Why can't companies grow ever-larger into corporate behemoths by funding a large number of acquisitions using shares? Shares are like currency that the company can mint on its own. Surely management stands to gain (in terms of compensation and prestige) from controlling a large business empire. One reason I can think of is share dilution, but share dilution does not reduce value to existing owners if the increased equity earns at least the same amount of returns as the original equity.
For example, suppose the original company has an equity of $100 million and earns $15 million (i.e. 15% return on equity). Let's say the company decides to "dilute" the shares by issuing $900 million worth of shares. The equity is now $1 billion. If the company earns the same 15% return on equity on the new $900 million, the company will earn $150 million on equity of $1 billion. This has several advantages:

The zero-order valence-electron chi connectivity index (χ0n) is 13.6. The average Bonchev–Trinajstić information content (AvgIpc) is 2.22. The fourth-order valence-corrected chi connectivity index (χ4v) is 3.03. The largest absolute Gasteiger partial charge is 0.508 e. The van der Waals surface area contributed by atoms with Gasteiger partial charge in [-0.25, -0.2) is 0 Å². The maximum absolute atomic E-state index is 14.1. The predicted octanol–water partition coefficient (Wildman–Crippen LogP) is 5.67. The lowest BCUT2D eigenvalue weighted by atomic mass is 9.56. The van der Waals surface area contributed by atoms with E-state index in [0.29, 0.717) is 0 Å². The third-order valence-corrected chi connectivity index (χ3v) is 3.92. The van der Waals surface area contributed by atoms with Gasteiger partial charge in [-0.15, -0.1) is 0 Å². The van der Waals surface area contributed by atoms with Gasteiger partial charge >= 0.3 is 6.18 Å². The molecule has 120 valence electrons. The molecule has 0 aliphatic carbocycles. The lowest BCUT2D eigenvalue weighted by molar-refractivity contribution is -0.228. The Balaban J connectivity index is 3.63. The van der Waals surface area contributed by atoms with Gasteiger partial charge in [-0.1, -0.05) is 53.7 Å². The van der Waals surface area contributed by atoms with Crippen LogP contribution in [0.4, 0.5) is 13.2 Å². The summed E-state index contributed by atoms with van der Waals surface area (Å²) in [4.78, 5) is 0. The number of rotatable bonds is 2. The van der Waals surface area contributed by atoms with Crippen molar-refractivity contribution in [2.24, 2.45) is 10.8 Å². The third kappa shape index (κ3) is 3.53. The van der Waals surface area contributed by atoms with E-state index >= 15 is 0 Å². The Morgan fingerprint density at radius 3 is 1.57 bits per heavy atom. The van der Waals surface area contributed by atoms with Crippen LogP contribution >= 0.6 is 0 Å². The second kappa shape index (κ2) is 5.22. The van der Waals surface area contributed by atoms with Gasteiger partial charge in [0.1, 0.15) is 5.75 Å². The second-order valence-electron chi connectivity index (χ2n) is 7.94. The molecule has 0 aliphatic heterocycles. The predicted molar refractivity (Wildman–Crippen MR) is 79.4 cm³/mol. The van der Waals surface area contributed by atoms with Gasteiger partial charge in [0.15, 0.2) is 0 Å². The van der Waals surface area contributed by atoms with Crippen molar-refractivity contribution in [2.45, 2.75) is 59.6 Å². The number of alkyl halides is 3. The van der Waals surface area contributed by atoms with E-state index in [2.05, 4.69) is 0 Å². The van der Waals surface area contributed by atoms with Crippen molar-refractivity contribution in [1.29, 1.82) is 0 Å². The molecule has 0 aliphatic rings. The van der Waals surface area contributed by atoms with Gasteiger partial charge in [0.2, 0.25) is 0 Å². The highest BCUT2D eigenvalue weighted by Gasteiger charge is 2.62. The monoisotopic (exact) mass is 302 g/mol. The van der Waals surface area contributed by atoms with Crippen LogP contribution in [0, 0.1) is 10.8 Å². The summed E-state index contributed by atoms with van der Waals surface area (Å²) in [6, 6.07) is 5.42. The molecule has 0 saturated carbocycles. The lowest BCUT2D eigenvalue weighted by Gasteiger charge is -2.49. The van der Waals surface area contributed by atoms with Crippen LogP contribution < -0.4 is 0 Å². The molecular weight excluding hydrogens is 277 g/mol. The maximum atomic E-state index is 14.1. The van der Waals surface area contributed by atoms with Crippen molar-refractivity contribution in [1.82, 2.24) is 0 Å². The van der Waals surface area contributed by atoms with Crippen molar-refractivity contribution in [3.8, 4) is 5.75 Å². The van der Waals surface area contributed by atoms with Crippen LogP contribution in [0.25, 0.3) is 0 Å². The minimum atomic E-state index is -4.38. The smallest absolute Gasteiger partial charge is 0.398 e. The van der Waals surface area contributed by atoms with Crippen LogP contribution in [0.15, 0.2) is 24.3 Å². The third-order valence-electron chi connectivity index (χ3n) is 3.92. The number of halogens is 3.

- Original owners of the $100 million equity will see no loss of value. Their ownership stake is diluted, but the value has not been diluted.
- The company has larger profits (earnings grew 10 times).
- Management can get a larger salary.
- The company becomes more prestigious because of increased size and increased profits.
Supposing that all these advantages are real, management can then repeat the process I described above to transform their company into a $10 billion company, $100 billion company, etc. However, in practice, small companies seem content on being small companies, so I think some of my reasoning above is incorrect. What is wrong with my argument above? Why don't companies issue more shares to create a corporate empire?